Issue 18 / July 2022
Relevancy and Centrality in Scientific Research: the significance of retrieval by relevancy vs. Bibliometric Indicators in Discovery Tools
Eilat Navon and Israel Belfer
The use of library Discovery tools has become a requisite intuitive skill for readers, scientists and students. However, as this article explores, the bibliometric indicator that quantifies citations, signaling centrality and importance of the scientific communication, is suppressed from search results in the major discovery tools. Instead, search results are retrieved based on keyword relevancy and user experience.
The absence of the citation indicator from search results has dual significance; it creates an inability to estimate centrality and importance ("impact") of scientific communication, yet at the same time, unhindered by citation count, research results can generate a new space for discovery of new knowledge, and correct biases of science produced in resource rich scientific institutions.
The article offers a review of the significance of the two types of information retrieval that are developing alongside each other, one based on citation indicators, the other on keyword relevancy and user experience.
Issue 18 / July 2022
Scientific Publication in Open and Closed Access among Israeli Researchers: A Bibliometric Research
Shlomit Hadad and Noa Aharony
Open Access (OA) in the context of academic publishing is a broad term that refers primarily to providing free, online access, without barriers permissions. In the current bibliometric study, a comparison was made between the number of articles and citations of OA articles and closed articles, published between 2014-2019 by Israeli researchers. The research data were collected and based on the Scopus database, which offered two categories during the data collection period for the current study: Open Access (articles in OA journals - the golden route) and Other (closed articles and articles from repositories - the green route). Therefore, the availability of each article - the existence of an open and legal version in the green route, was examined through Unpaywall and Dimensions databases. After this examination, each article is classified into one of two categories: an open-access or a closed-access article. Bibliometric findings according to the Scopus database indicate that the number of publications and citations in the closed approach was significantly higher than those OA articles. However, when examining the availability of each article using Unpaywall and Dimensions, the rate of open articles increased, to the point that no significance was obtained for the differences between the number of articles and citations of the closed and the open articles. The findings suggest that although articles are published in traditional toll-access journals, they are fully accessible online. The findings reveal the broad rate of scientific publication in the green route to OA by Israeli researchers.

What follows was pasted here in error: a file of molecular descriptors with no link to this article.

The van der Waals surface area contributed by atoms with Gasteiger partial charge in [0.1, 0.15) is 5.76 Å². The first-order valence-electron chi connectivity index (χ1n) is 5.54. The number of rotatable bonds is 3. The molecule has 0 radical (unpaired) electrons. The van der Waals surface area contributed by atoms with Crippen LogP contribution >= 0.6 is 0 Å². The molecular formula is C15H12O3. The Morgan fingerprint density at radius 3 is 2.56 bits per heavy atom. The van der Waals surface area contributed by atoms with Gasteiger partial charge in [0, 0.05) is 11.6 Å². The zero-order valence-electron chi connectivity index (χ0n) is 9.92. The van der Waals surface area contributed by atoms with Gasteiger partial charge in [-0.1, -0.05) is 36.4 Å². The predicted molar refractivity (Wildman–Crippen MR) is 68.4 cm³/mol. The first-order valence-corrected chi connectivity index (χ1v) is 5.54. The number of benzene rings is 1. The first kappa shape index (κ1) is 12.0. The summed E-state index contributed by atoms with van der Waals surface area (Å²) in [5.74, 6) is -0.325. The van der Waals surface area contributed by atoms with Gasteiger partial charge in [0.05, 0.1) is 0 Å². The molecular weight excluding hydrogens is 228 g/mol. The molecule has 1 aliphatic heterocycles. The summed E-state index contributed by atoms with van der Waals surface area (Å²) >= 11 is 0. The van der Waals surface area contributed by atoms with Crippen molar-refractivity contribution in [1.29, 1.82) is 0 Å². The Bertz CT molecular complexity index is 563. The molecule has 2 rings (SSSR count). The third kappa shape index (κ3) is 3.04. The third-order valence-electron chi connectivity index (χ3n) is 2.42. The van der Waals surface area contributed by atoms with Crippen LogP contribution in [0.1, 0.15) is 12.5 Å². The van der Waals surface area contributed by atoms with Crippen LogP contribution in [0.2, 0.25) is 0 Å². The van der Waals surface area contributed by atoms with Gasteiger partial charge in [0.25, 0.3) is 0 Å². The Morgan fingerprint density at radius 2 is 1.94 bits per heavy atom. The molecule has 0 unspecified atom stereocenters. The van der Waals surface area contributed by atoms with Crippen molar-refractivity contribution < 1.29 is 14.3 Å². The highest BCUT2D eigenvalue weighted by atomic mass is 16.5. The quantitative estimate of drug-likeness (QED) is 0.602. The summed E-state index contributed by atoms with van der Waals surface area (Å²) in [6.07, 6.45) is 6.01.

Issue 18 / July 2022
False Beliefs Regarding File Sharing
Ofer Bergman and Esther Sher
This study sheds light on false beliefs regarding file sharing. We used a questionnaire (N = 110) to measure the participants’ intuitive opinions regarding cloud-based file sharing vs. sharing files using email attachments. We then compared our results to well-validated scientific findings. The majority of our participants thought that cloud-based file sharing is preferred to email-based sharing, that file retrieval from shared cloud-based repositories is more successful than retrieval from personal repositories after email sharing, and that in the future cloud-based sharing will replace email sharing as the dominant file sharing method. Contrary to these beliefs, research has shown that people encountered difficulties when co-organizing shared files with their collaborators, and were less successful when retrieving shared files from cloud-based shared repositories than from personal repositories after email sharing. These papers point to additional shortcomings of cloud-based file sharing compared to email-based file sharing: The need to agree on a sharing platform (two people using different email software can send a file attachment to each other, however, two people using different cloud-based storage services cannot use them to share a file), control problems (collaborators can mistakenly change or delete the file) and alert problems. Our findings indicate that these previous findings are counterintuitive.